There are three principle sources of revenue for the Tour: through the sale of broadcasting rights, via the generation of sponsorship revenues, and by charging a fee to towns and cities that host the event. In Great Britain, following Bradley Wiggins’ TdF win in 2012 (when television audiences peaked at 3.6m/28.2%), ITV extended its agreement with Amaury until 2019. Likewise, America’s NBC network struck a deal with the race’s owners in 2012 to broadcast it until 2022. Audience figures show there is a reasonably strong and stable appetite for televised cycling. But it is difficult to know with any accuracy what broadcasters are paying for their deals with the ASO, but it seems the sums involved are not particularly large (certainly not compared to other sporting mega-events like the World Cup).
The advertising and sponsors “caravan” that precedes a stage each day has become a TdF institution, loved almost as much as the race itself. It has been estimated that more than 11m promotional items are handed out over the course of the event. Quite what sponsors pay to ASO is open to question, although it is believed that sponsorship of the four leaders’ jerseys generates around €6m. Otherwise, it seems that some of the deals are “in-kind” in nature. For example, Skoda gives the organisers 250 cars each year for the event. Yet the companies involved can expect a healthy return on their investments, one estimate being $5 for every $1 spent on sponsorship.
Last weekend’s start of the Tour in Leeds came in somewhere around the £4m mark, according to reports; the event’s “Grand Depart” always commands a premium. Typically, to become the starting point for an ordinary stage costs around €50,000; to become the finishing point for a stage is more likely to cost €80,000. When one considers that, for example, 2.5 million people are thought to have been in Yorkshire for the start of this year’s race, these are relatively small sums of money. Contrast this with the $13 billion the World Cup is estimated to have cost Brazil.
Overall, it is obvious that the TdF is nothing like the World Cup in its commercial and financial scale. Latest figures show that the Amaury Group generates about €170 million per year. Even this figure is rather generous as it includes revenues from the organisation’s other sporting properties (notably the Paris-Dakar motor rally). Indeed, after costs, Amaury could be making less than €40 million a year from the Tour. Such figures indeed indicate that, unlike the World Cup (which in Brazil is believed to have generated in excess of $4 billion dollars for FIFA) the Tour de France is small-scale, commercially under-developed and conservatively managed by ASO.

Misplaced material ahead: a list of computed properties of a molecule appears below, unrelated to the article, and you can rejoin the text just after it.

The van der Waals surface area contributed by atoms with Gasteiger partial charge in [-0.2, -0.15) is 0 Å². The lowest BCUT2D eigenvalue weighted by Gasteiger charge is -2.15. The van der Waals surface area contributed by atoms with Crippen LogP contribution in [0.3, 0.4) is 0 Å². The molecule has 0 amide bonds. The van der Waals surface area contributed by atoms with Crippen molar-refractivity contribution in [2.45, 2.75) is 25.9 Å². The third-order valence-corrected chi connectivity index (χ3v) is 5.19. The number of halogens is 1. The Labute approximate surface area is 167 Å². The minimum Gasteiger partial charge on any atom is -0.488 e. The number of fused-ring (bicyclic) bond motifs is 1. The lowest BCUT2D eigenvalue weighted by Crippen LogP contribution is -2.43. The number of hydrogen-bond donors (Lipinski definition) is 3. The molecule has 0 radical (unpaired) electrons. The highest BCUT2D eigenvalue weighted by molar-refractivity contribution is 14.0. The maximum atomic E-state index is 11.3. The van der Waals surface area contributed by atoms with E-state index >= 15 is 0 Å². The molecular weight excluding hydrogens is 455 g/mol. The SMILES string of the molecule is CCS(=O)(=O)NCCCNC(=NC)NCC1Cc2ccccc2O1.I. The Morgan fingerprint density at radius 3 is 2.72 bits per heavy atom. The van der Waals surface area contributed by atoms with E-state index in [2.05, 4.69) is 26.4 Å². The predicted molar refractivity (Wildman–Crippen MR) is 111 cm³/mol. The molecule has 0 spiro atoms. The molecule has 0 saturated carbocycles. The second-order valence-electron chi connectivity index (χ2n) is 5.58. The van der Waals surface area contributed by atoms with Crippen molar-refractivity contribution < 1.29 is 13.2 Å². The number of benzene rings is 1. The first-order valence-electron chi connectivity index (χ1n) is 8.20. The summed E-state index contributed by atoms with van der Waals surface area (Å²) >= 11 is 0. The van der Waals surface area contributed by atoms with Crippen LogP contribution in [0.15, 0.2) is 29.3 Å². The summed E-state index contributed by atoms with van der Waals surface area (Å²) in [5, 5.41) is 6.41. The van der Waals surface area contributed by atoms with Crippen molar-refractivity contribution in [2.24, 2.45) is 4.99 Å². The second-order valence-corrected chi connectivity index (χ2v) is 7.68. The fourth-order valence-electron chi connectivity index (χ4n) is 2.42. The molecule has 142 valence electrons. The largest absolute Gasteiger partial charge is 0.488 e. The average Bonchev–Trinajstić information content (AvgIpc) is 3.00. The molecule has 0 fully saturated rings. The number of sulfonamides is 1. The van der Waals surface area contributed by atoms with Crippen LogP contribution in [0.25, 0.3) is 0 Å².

That said, there is something compelling, even romantic, about the Tour de France, which seems bound-up in French values of Liberté, Égalité, Fraternité. Here is a sporting mega-event that you do not have to pay to watch, can stand in a street and view, and that does not seem to have become the corporate mega-fest which FIFA has cultivated with the World Cup. Ironic really when you know the race was actually setup as a money-making venture in the first place (unlike the World Cup, which was not). One nevertheless gets the sense that the TdF and ASO need to do something more if the race is to retain its position as one of the world’s foremost sporting properties – because right now, in the sprint for the (commercial) finishing line, the TdF is lagging behind.
Simon Chadwick does not work for, consult to, own shares in or receive funding from any company or organisation that would benefit from this article, and has no relevant affiliations.